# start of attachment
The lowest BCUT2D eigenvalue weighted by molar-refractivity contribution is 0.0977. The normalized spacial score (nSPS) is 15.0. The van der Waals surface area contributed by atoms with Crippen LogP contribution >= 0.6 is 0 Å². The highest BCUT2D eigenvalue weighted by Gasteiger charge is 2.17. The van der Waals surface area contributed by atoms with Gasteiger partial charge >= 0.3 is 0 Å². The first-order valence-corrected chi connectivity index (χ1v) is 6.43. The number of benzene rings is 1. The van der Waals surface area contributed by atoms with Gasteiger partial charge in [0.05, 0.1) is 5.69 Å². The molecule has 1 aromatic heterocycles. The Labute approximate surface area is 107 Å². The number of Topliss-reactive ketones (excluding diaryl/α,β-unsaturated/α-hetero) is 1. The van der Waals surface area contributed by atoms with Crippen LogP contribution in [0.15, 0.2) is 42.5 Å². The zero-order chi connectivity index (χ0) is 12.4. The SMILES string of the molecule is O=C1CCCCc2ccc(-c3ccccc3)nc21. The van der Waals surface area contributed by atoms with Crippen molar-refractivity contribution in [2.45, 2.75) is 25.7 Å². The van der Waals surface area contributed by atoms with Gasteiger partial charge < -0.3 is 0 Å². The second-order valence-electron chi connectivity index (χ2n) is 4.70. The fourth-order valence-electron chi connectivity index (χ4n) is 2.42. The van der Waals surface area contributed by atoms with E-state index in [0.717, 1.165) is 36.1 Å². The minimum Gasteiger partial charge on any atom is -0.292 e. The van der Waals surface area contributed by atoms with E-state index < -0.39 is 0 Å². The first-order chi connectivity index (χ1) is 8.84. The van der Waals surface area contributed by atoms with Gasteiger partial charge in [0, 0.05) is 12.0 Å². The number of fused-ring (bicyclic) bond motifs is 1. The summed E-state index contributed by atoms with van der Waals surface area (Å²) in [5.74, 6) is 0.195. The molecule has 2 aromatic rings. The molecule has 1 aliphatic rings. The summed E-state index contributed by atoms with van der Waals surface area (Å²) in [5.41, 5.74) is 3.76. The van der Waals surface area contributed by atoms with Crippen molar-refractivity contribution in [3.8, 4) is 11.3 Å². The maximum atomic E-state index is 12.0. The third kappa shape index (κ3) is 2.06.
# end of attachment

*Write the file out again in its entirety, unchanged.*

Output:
The lowest BCUT2D eigenvalue weighted by molar-refractivity contribution is 0.0977. The normalized spacial score (nSPS) is 15.0. The van der Waals surface area contributed by atoms with Crippen LogP contribution >= 0.6 is 0 Å². The highest BCUT2D eigenvalue weighted by Gasteiger charge is 2.17. The van der Waals surface area contributed by atoms with Gasteiger partial charge >= 0.3 is 0 Å². The first-order valence-corrected chi connectivity index (χ1v) is 6.43. The number of benzene rings is 1. The van der Waals surface area contributed by atoms with Gasteiger partial charge in [0.05, 0.1) is 5.69 Å². The molecule has 1 aromatic heterocycles. The Labute approximate surface area is 107 Å². The number of Topliss-reactive ketones (excluding diaryl/α,β-unsaturated/α-hetero) is 1. The van der Waals surface area contributed by atoms with Crippen LogP contribution in [0.15, 0.2) is 42.5 Å². The zero-order chi connectivity index (χ0) is 12.4. The SMILES string of the molecule is O=C1CCCCc2ccc(-c3ccccc3)nc21. The van der Waals surface area contributed by atoms with Crippen molar-refractivity contribution in [2.45, 2.75) is 25.7 Å². The van der Waals surface area contributed by atoms with Gasteiger partial charge < -0.3 is 0 Å². The second-order valence-electron chi connectivity index (χ2n) is 4.70. The fourth-order valence-electron chi connectivity index (χ4n) is 2.42. The van der Waals surface area contributed by atoms with E-state index in [0.717, 1.165) is 36.1 Å². The minimum Gasteiger partial charge on any atom is -0.292 e. The van der Waals surface area contributed by atoms with E-state index < -0.39 is 0 Å². The first-order chi connectivity index (χ1) is 8.84. The van der Waals surface area contributed by atoms with Gasteiger partial charge in [0, 0.05) is 12.0 Å². The number of fused-ring (bicyclic) bond motifs is 1. The summed E-state index contributed by atoms with van der Waals surface area (Å²) in [5.74, 6) is 0.195. The molecule has 2 aromatic rings. The molecule has 1 aliphatic rings. The summed E-state index contributed by atoms with van der Waals surface area (Å²) in [5.41, 5.74) is 3.76. The van der Waals surface area contributed by atoms with Crippen molar-refractivity contribution in [3.8, 4) is 11.3 Å². The maximum atomic E-state index is 12.0. The third kappa shape index (κ3) is 2.06.